The Six Start- and End Events of BPMN

In this article we will discuss the start- and end events of BPMN 2.0, the descriptive modelling pallet (level 1).

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Start- and End Events in BPMN 2.0

Events, which are represented in BPMN with circles, describe something that happens during the course of a process. There are three main event types within the Business Process Modelling Notation: start events, intermediate event and end events. In the level 1 part of the BPMN specification, only start events and end events are included. 

An event is something that happens, during the course of a process. These events affect the flow of the process, and usually have a cause (trigger) or an impact. Events are circles with open centers, to allow internal markers to differentiate different triggers. In this article, we will discuss the 6 event types that are part of the BPMN 2.0 specification. Read on or watch the video below. 

Start and end events explained

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Start Events in BPMN

Usually, a diagram in BPMN contains only one start event. 

None Start Event BPMN

'None' Start Event

The ‘none’ start event, or none trigger, means: start process manual by task performer when it is placed in a top level diagram. If the none start event is used in a child level diagrams, it means: start the tasks immediately when a sequence flow arrives at the none trigger in the child level diagram.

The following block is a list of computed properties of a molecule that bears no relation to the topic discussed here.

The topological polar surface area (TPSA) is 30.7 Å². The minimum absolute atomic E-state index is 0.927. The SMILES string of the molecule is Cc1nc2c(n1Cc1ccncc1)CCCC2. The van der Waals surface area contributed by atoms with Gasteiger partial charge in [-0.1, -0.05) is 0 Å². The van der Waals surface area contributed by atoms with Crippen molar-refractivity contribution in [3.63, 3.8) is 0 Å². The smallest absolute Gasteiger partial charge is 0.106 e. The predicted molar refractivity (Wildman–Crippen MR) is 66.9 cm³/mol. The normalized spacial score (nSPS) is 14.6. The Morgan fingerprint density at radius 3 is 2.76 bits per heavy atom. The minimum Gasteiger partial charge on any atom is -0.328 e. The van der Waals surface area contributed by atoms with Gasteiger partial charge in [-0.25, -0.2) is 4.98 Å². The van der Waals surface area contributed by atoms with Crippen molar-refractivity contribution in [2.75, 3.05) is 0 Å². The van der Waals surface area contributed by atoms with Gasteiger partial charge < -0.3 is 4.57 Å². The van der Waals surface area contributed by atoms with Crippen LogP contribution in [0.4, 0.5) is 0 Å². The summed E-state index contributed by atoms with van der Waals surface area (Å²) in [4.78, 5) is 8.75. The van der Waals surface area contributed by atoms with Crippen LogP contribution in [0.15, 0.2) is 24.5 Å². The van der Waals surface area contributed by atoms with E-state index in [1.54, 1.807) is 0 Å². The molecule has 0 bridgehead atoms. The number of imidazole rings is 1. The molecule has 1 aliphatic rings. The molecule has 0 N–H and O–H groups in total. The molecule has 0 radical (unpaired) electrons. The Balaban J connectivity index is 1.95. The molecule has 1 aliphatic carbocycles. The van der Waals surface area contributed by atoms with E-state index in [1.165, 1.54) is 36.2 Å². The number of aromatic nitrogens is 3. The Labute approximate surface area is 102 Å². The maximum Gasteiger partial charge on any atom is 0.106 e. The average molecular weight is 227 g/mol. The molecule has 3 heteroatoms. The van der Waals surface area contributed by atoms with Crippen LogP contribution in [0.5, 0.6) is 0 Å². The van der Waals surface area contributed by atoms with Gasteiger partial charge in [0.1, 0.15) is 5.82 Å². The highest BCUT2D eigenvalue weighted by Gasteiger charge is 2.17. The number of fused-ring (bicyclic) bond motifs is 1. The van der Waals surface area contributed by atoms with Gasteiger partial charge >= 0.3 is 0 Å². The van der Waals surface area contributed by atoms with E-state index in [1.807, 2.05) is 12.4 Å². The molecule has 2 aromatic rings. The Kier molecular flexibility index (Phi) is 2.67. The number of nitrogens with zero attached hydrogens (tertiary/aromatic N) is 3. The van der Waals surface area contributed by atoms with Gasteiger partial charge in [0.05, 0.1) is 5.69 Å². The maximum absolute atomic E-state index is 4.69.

Message Start Event

The message trigger, which can only be used in top level diagrams, means that the process starts when an external request is received by the process.

Timer Start Event

The timer trigger, or timer start event, means that the process starts on scheduled and/or recurring moments in time. Keep in mind that this trigger can also only be used in top level diagrams.

End Events in BPMN

A BPMN diagram should contain an end event for every distinct end state of a process. It is thus very likely that you will have multiple end events in a BPMN process model. 

'None' End Event

This is the end event we see most of the time. When a business process model reached an end event, it is complete. When a subprocess reaches an end event, the process flow returns to the parent level process.

Terminate End Event

Terminate End Event

You should use the terminate end event in scenarios where a parallel path is active, but hanging, since the conditions can not be met successfully. The terminate end event thus means: do not wait for the parallel paths to complete. Remember to only use this event in scenario’s with parallel paths.

Message End Event

The last end event of the level 1 pallet of BPMN is the message end event. Message end event means: send message when reaching the end event. It also marks the end of the process. 

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